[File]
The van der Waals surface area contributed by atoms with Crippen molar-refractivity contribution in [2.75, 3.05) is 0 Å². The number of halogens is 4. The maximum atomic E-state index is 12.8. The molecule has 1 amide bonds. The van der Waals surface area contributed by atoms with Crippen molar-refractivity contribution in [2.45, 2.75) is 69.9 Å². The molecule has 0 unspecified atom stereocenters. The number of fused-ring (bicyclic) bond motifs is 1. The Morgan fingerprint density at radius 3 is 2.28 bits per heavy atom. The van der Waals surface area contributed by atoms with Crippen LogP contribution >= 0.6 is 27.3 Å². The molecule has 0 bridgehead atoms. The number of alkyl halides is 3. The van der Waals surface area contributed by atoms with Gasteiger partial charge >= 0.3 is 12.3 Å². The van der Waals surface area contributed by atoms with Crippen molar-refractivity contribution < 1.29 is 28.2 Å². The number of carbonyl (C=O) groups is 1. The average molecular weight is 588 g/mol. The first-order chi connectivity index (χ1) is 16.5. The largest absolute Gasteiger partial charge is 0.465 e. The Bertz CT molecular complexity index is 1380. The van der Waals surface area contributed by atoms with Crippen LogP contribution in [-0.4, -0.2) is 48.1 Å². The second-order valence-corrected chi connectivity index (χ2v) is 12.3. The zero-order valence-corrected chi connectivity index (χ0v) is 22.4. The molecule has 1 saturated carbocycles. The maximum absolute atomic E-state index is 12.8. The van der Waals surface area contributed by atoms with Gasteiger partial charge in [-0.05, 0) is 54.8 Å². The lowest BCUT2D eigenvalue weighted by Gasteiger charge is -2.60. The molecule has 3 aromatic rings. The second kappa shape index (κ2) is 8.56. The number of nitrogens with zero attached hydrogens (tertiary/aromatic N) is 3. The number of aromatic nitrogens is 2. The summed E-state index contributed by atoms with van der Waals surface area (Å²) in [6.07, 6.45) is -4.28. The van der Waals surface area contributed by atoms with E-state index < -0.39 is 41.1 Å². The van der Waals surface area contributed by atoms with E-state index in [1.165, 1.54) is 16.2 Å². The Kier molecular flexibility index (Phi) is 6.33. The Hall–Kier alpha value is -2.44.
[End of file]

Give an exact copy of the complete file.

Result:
The van der Waals surface area contributed by atoms with Crippen molar-refractivity contribution in [2.75, 3.05) is 0 Å². The number of halogens is 4. The maximum atomic E-state index is 12.8. The molecule has 1 amide bonds. The van der Waals surface area contributed by atoms with Crippen molar-refractivity contribution in [2.45, 2.75) is 69.9 Å². The molecule has 0 unspecified atom stereocenters. The number of fused-ring (bicyclic) bond motifs is 1. The Morgan fingerprint density at radius 3 is 2.28 bits per heavy atom. The van der Waals surface area contributed by atoms with Crippen LogP contribution >= 0.6 is 27.3 Å². The molecule has 0 bridgehead atoms. The number of alkyl halides is 3. The van der Waals surface area contributed by atoms with Gasteiger partial charge >= 0.3 is 12.3 Å². The van der Waals surface area contributed by atoms with Crippen molar-refractivity contribution < 1.29 is 28.2 Å². The number of carbonyl (C=O) groups is 1. The average molecular weight is 588 g/mol. The first-order chi connectivity index (χ1) is 16.5. The largest absolute Gasteiger partial charge is 0.465 e. The Bertz CT molecular complexity index is 1380. The van der Waals surface area contributed by atoms with Crippen LogP contribution in [-0.4, -0.2) is 48.1 Å². The second-order valence-corrected chi connectivity index (χ2v) is 12.3. The zero-order valence-corrected chi connectivity index (χ0v) is 22.4. The molecule has 1 saturated carbocycles. The maximum absolute atomic E-state index is 12.8. The van der Waals surface area contributed by atoms with Gasteiger partial charge in [-0.05, 0) is 54.8 Å². The lowest BCUT2D eigenvalue weighted by Gasteiger charge is -2.60. The molecule has 3 aromatic rings. The second kappa shape index (κ2) is 8.56. The number of nitrogens with zero attached hydrogens (tertiary/aromatic N) is 3. The number of aromatic nitrogens is 2. The summed E-state index contributed by atoms with van der Waals surface area (Å²) in [6.07, 6.45) is -4.28. The van der Waals surface area contributed by atoms with E-state index < -0.39 is 41.1 Å². The van der Waals surface area contributed by atoms with E-state index in [1.165, 1.54) is 16.2 Å². The Kier molecular flexibility index (Phi) is 6.33. The Hall–Kier alpha value is -2.44.